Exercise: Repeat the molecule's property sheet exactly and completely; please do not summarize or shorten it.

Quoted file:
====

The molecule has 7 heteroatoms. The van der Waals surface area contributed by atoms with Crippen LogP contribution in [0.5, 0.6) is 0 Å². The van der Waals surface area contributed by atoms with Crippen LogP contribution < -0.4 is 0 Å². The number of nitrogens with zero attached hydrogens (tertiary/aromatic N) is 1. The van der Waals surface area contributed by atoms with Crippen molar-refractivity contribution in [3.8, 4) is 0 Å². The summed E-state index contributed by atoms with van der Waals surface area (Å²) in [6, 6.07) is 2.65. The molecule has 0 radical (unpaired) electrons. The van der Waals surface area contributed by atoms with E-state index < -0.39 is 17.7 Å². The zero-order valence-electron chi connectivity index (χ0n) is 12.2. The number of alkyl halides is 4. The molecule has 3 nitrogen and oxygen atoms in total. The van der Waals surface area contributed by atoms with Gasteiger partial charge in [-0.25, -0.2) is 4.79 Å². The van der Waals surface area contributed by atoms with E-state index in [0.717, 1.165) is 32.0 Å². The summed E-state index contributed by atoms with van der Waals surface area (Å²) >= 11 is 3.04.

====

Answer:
The molecule has 7 heteroatoms. The van der Waals surface area contributed by atoms with Crippen LogP contribution in [0.5, 0.6) is 0 Å². The van der Waals surface area contributed by atoms with Crippen LogP contribution < -0.4 is 0 Å². The number of nitrogens with zero attached hydrogens (tertiary/aromatic N) is 1. The van der Waals surface area contributed by atoms with Crippen molar-refractivity contribution in [3.8, 4) is 0 Å². The summed E-state index contributed by atoms with van der Waals surface area (Å²) in [6, 6.07) is 2.65. The molecule has 0 radical (unpaired) electrons. The van der Waals surface area contributed by atoms with E-state index < -0.39 is 17.7 Å². The zero-order valence-electron chi connectivity index (χ0n) is 12.2. The number of alkyl halides is 4. The molecule has 3 nitrogen and oxygen atoms in total. The van der Waals surface area contributed by atoms with Gasteiger partial charge in [-0.25, -0.2) is 4.79 Å². The van der Waals surface area contributed by atoms with E-state index in [0.717, 1.165) is 32.0 Å². The summed E-state index contributed by atoms with van der Waals surface area (Å²) >= 11 is 3.04.